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Articles & Press Releases > Article 111

Should You Confront a Workplace Bully?

Cyberspace is filled with differing opinions regarding whether you should confront a workplace bully.

Some say “yes”, you should always confront a bully with his behavior, what he’s doing that you want to stop, and what you want him to do instead.

Others say you should proceed to confront with caution.

I’m from the second camp and I’ll tell you why.

If we lived in a land of beautiful unicorns, sure, you should always confront the bully because in that land the bully will always hear you out and then, for whatever reason, he will stop treating you with bullying behavior.

In the real world where I live, it doesn’t always turn out that way. In fact, it’s rare.

First of all, a bully (no matter how subtle his or her bullying may be) often creates such stress and/or fear in the heart of the target that the thought of approaching the bully and discussing the behaviors the targets wants changed makes the target feel sick (or fearful or weak in the knees – or all three).

Second, even if the target can gain the courage to confront the bully, it doesn’t mean it won’t backfire. Let’s say you’re the target of a subtle (or not-so-subtle) workplace bully. Even if you have your notes, examples, details about what occurred, and concrete explanations about how you want the bully to treat you, and even if the bully appears to hear you and agrees to treat you better, he may choose to do things to you behind your back to ruin your reputation or to get you fired or laid off.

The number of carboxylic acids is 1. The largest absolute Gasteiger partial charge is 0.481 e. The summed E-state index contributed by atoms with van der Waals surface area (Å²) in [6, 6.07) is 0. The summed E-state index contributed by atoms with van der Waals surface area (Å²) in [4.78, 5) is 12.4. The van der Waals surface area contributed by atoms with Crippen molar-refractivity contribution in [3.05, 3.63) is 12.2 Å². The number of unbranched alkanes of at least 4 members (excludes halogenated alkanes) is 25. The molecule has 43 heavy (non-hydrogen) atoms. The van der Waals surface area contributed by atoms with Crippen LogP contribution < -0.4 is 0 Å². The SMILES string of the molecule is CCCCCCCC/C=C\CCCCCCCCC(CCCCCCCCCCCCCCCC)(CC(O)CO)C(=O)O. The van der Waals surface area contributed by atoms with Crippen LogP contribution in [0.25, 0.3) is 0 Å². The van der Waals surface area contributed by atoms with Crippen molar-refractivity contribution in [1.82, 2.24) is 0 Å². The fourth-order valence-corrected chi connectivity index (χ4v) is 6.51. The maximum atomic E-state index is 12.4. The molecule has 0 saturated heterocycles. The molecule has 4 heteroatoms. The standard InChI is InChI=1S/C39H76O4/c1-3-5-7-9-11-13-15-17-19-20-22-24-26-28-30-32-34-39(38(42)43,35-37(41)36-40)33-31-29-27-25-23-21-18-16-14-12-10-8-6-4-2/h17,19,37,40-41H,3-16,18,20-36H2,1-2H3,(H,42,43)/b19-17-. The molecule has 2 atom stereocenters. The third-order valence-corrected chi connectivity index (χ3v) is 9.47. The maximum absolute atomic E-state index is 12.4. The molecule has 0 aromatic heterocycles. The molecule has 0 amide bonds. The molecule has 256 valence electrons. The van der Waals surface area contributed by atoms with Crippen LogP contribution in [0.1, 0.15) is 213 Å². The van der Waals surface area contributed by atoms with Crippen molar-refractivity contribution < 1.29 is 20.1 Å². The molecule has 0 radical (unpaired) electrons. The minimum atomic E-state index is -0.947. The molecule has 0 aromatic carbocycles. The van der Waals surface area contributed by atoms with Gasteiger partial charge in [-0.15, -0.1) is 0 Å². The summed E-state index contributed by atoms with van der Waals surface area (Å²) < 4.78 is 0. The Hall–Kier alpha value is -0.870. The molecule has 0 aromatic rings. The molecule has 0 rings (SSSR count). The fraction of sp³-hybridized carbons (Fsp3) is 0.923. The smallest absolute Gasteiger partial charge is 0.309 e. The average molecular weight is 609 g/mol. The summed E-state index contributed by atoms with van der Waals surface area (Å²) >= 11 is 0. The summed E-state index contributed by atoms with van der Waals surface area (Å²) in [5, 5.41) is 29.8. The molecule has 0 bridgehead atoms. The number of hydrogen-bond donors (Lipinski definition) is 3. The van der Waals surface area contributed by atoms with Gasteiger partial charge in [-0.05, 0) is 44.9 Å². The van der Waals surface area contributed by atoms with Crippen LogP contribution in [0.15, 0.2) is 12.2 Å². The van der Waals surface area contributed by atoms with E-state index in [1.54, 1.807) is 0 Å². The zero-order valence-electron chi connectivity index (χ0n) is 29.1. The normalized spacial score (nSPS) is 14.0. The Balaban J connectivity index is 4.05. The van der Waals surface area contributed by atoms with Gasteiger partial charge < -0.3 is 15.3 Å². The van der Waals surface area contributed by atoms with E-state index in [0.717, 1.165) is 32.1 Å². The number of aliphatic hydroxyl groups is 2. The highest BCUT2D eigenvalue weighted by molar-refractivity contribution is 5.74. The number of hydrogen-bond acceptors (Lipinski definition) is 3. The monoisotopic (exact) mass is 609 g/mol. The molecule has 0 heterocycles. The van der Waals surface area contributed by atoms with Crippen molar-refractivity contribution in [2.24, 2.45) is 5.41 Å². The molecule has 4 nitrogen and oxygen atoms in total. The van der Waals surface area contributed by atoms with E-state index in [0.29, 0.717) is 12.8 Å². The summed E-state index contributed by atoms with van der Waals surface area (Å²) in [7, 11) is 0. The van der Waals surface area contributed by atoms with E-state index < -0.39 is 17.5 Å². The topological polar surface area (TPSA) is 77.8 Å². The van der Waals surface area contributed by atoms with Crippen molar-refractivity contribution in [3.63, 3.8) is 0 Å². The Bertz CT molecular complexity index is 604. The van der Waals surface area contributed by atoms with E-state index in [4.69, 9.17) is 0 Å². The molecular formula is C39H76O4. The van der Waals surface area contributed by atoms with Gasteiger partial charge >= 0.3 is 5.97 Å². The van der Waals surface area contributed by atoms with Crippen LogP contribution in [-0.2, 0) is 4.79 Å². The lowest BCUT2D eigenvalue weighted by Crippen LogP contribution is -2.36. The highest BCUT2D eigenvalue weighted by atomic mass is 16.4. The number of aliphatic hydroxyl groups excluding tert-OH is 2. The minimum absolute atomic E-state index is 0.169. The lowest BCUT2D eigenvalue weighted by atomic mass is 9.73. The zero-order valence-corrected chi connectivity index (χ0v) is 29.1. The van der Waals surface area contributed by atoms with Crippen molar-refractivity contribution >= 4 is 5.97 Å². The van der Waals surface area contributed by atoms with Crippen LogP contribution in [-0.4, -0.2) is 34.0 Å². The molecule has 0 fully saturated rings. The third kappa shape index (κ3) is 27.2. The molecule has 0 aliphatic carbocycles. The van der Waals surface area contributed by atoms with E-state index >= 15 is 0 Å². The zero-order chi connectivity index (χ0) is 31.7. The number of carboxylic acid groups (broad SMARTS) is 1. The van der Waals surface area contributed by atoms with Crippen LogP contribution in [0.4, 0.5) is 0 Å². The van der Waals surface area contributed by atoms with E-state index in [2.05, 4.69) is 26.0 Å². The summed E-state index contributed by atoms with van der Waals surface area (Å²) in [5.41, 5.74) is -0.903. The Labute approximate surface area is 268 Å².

People who bully others in the workplace – even in subtle ways – need to feel fear. If you’re the target, you don’t scare them. You need an advocate in the workplace who can put fear into the bully. This advocate doesn’t need to be their boss but it does need to be someone they respect (and even fear, if the message to the bully is delivered correctly).

Several years ago, an advocate went to bat for me by meeting with someone who was bullying a colleague and me. Afterward, I met with the advocate who said, “He responds well to fear.”  The advocate used fear when communicating with this bully and I never had another problem with him again. In this case, the advocate was not the bully’s boss.

Several years later I had a conversation with someone – a colleague – who was displaying bullying behaviors. I clearly outlined what happened (quoting the person verbatim) and what I wanted changed. While the person was somewhat agreeable, weeks later this individual found a way to get me kicked out. My main problem in this scenario was that I didn’t have an advocate this time. Two people who could have been advocates had already resigned, so I was on my own. I was completing the editing for my book, “Not All Bullies Yell and Throw Things,” at the time and wanted to test my theories. (At least I’m not a martyr!)

If anything, I proved my hypothesis correct. If you’re going to confront a workplace bully, it’s best to have an advocate in place at the company to go to bat for you and back you up.


Check out Glory's book, "Not All Bullies Yell and Throw Things: How to Survive a Subtle Workplace Bully" on Amazon by clicking here!

©2015 Borgeson Consulting, Inc.

Glory Borgeson, President
2012 Borgeson Consulting, Inc.

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